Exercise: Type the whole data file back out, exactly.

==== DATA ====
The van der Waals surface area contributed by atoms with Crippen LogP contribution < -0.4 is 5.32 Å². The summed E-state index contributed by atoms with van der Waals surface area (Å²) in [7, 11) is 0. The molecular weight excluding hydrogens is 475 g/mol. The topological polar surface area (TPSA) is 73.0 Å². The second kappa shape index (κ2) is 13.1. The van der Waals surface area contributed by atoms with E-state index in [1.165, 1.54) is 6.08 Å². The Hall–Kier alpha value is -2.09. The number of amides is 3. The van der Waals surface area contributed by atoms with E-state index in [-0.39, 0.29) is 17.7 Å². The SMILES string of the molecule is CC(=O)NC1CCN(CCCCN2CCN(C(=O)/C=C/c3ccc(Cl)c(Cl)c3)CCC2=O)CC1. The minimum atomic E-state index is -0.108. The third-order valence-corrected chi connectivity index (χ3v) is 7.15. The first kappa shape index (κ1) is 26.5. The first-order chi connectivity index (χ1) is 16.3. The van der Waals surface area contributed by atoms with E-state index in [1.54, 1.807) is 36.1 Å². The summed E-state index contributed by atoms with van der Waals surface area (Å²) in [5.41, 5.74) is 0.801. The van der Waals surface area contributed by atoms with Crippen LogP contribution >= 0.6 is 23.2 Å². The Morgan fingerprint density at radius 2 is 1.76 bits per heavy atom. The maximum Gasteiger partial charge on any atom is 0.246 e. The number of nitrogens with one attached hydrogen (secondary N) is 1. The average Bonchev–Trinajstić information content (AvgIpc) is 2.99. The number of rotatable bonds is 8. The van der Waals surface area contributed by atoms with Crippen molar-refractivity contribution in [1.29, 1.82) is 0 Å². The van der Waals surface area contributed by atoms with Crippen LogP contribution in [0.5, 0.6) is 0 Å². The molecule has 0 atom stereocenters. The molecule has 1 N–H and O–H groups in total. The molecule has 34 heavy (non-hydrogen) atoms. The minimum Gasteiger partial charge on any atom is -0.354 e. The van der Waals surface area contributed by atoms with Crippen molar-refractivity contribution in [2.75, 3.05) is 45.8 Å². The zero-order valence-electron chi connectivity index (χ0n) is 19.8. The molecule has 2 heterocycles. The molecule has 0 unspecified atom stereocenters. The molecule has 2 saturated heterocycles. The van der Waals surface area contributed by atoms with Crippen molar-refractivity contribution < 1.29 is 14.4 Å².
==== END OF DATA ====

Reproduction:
The van der Waals surface area contributed by atoms with Crippen LogP contribution < -0.4 is 5.32 Å². The summed E-state index contributed by atoms with van der Waals surface area (Å²) in [7, 11) is 0. The molecular weight excluding hydrogens is 475 g/mol. The topological polar surface area (TPSA) is 73.0 Å². The second kappa shape index (κ2) is 13.1. The van der Waals surface area contributed by atoms with E-state index in [1.165, 1.54) is 6.08 Å². The Hall–Kier alpha value is -2.09. The number of amides is 3. The van der Waals surface area contributed by atoms with E-state index in [-0.39, 0.29) is 17.7 Å². The SMILES string of the molecule is CC(=O)NC1CCN(CCCCN2CCN(C(=O)/C=C/c3ccc(Cl)c(Cl)c3)CCC2=O)CC1. The minimum atomic E-state index is -0.108. The third-order valence-corrected chi connectivity index (χ3v) is 7.15. The first kappa shape index (κ1) is 26.5. The first-order chi connectivity index (χ1) is 16.3. The van der Waals surface area contributed by atoms with E-state index in [1.54, 1.807) is 36.1 Å². The summed E-state index contributed by atoms with van der Waals surface area (Å²) in [5.41, 5.74) is 0.801. The van der Waals surface area contributed by atoms with Crippen LogP contribution >= 0.6 is 23.2 Å². The Morgan fingerprint density at radius 2 is 1.76 bits per heavy atom. The maximum Gasteiger partial charge on any atom is 0.246 e. The number of nitrogens with one attached hydrogen (secondary N) is 1. The average Bonchev–Trinajstić information content (AvgIpc) is 2.99. The number of rotatable bonds is 8. The van der Waals surface area contributed by atoms with Crippen molar-refractivity contribution in [1.29, 1.82) is 0 Å². The van der Waals surface area contributed by atoms with Crippen LogP contribution in [0.5, 0.6) is 0 Å². The molecule has 0 atom stereocenters. The molecule has 1 N–H and O–H groups in total. The molecule has 34 heavy (non-hydrogen) atoms. The minimum Gasteiger partial charge on any atom is -0.354 e. The van der Waals surface area contributed by atoms with Crippen molar-refractivity contribution in [2.75, 3.05) is 45.8 Å². The zero-order valence-electron chi connectivity index (χ0n) is 19.8. The molecule has 2 heterocycles. The molecule has 0 unspecified atom stereocenters. The molecule has 2 saturated heterocycles. The van der Waals surface area contributed by atoms with Crippen molar-refractivity contribution < 1.29 is 14.4 Å².